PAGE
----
this type of model is the ability to create models with multiple outputs (unlike keras_sequential_model ()). The keras_model function is discussed in more detail in section 7.1.



    If you transfer an image to this model, it will return the activation values ​​of the layers in the original model. This is the first example of a model with several outputs in this book: until now, all the models presented above had exactly one input and one output. In general, a model can have any number of inputs and outputs. In particular, this model has one input and eight outputs: one for each level activation.


    Take for example the activation of the first convolutional layer for the input image of the cat:

    > first_layer_activation <- activations[[1]]
    > dim(first_layer_activation)
    [1] 114814832

    This is a feature map of 148 × 148 with 32 channels. Let's try to display some of them. First, we define a function to visualize the channel.

    Listing 5.28. Channel visualization function

    plot_channel <- function(channel){
    rotate <- function(x)t(apply(x, 2, rev))image(rotate(channel), axes = FALSE, asp = 1,
    col = terrain.colors(12))

    Now let's display the second channel of activation of the first level of the original model (Fig. 5.18). It looks like this channel is a contour detector.
    Listing 5.29. Visualization of the second channel


    Now look at the seventh channel (Fig. 5.19), but keep in mind that your channels may differ, because the training of specific filters is not a deterministic operation. This channel is slightly different and it looks like it gives off cat's eye iris.
    Listing 5.30. Channel 7 Visualization



    Now we will build a full visualization of all activations in the network (Listing 5.31). To do this, we extract and display each channel in all eight activation cards, placing the results in one larger tensor with images (Fig. 5.20–5.23).

    Listing 5.31. Visualization of all channels for all intermediate activations

    image_size <- 58
    images_per_row <- 16for (i in1:8) {
       layer_activation <- activations[[i]]
       layer_name <- model$layers[[i]]$name
       n_features <- dim(layer_activation)[[4]]
       n_cols <- n_features %/% images_per_row
       png(paste0("cat_activations_", i, "_", layer_name, ".png"),
              width = image_size * images_per_row,
              height = image_size * n_cols)
       op <- par(mfrow = c(n_cols, images_per_row), mai = rep_len(0.02, 4))
       for (col in0:(n_cols-1)) {
          for (row in0:(images_per_row-1)) {
             channel_image <- layer_activation[1,,,(col*images_per_row) + row + 1]



    Here are a few comments on the results.

    • The first layer acts as a collection of different contour detectors. At this stage, the activation saves almost all the information available in the original image.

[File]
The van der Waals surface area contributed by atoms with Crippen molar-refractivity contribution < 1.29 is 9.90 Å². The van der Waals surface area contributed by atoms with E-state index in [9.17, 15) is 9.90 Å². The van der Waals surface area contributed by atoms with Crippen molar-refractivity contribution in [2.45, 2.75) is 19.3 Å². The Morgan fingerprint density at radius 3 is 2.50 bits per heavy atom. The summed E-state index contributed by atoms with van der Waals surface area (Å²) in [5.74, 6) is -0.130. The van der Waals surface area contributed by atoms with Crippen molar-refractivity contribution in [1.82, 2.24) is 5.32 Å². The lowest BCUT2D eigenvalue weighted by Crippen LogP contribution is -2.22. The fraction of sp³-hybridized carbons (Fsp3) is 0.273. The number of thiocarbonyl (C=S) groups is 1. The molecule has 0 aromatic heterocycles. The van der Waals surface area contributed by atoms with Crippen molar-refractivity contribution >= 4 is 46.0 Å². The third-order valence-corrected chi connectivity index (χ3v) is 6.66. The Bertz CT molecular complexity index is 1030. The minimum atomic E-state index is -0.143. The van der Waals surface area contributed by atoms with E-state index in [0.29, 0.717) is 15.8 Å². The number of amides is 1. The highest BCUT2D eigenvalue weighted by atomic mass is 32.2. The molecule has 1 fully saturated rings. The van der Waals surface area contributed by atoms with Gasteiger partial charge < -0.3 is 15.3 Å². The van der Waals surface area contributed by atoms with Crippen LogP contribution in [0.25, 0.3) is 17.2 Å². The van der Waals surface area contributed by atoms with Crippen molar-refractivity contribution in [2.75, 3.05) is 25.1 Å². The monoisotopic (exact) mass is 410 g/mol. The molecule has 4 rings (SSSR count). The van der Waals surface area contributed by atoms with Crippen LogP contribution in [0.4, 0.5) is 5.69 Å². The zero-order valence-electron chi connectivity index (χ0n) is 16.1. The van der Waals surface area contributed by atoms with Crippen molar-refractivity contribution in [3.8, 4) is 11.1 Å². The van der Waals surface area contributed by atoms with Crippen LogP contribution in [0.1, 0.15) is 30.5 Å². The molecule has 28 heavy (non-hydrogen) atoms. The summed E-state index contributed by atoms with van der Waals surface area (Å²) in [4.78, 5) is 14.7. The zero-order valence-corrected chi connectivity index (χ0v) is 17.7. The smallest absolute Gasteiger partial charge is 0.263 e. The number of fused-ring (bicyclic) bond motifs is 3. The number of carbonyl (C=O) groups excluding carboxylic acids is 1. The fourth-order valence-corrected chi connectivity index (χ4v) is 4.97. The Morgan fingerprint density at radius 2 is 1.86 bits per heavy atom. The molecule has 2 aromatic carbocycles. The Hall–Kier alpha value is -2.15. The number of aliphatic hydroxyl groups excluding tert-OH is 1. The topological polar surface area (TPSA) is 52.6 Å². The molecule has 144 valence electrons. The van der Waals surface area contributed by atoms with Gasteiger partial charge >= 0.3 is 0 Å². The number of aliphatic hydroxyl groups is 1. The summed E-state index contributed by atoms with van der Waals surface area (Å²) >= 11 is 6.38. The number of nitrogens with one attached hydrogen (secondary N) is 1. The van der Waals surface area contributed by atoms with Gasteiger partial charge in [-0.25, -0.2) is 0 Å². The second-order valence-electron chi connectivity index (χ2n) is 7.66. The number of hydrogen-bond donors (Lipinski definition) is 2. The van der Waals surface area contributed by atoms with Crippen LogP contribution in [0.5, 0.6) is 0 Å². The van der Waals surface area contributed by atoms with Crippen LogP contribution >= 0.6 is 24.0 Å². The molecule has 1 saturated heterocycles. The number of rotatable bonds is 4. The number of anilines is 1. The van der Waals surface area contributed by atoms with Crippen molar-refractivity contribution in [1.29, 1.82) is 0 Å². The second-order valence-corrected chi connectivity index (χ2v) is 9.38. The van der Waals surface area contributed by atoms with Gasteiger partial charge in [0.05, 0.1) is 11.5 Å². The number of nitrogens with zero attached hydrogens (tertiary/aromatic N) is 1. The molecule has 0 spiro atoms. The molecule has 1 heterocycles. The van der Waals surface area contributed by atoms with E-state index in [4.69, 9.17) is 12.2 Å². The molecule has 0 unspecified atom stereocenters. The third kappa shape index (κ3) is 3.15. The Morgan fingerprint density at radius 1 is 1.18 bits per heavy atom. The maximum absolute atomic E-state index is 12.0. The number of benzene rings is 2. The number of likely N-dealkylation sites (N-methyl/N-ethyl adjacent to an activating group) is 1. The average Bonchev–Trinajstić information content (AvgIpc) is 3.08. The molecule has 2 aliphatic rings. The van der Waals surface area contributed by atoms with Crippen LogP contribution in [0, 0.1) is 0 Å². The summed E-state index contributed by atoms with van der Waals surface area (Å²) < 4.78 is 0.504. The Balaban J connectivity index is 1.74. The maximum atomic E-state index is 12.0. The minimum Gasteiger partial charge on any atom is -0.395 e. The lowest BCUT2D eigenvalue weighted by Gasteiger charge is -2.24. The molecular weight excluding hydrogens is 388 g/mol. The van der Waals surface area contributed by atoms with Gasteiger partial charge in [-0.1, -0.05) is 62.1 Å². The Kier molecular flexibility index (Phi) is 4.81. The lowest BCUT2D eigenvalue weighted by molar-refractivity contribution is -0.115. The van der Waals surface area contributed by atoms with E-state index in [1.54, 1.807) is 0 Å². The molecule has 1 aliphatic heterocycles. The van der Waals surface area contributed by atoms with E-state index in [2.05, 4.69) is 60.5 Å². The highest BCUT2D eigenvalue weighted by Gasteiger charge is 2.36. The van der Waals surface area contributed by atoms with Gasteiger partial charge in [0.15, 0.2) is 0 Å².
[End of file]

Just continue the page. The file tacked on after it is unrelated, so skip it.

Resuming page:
• As you climb up the layers of activation, they become more and more abstract, and their visual interpretation becomes more and more complex. They begin to encode higher-level concepts, such as cat's ear or cat's eye. High-level views carry less and less information about the original image and more about the image class.
    • The sparsity of activations increases with the depth of the layer: in the first layer, all filters are activated by the original image, but in subsequent layers, more and more empty filters remain. This means that the pattern corresponding to the filter is not found in the original image.

    We have just considered an important universal characteristic of representations created by deep neural networks: the features extracted by layers become more and more abstract with the depth of the layer. Activations on the upper layers contain less and less information about a particular input image, and more and more about the target (in this case, about the image class - a cat or a dog). A deep neural network actually acts as an information cleaning pipeline that receives raw data that is not cleaned (in this case, RGB images) and subjected to multiple transformations, filtering unnecessary information (for example, the specific appearance of an image) and leaving Images).

    People and animals perceive the world around in the same way: after observing the scene for a few seconds, a person remembers which abstract objects are present in it (bicycle, tree), but does not remember all the details of the appearance of these objects. In fact, when you try to draw a bicycle from memory, you most likely will not be able to get a more or less correct image, even though you could see bicycles a thousand times (see examples in Figure 5.24). Try to do it right now and you will be convinced of the truth of what has been said. Your brain has learned to completely abstract the visible image received at the input, and transform it into high-level visual concepts, while filtering unimportant visual details, making it difficult to remember them.


    »More information about the book is available on the publisher's website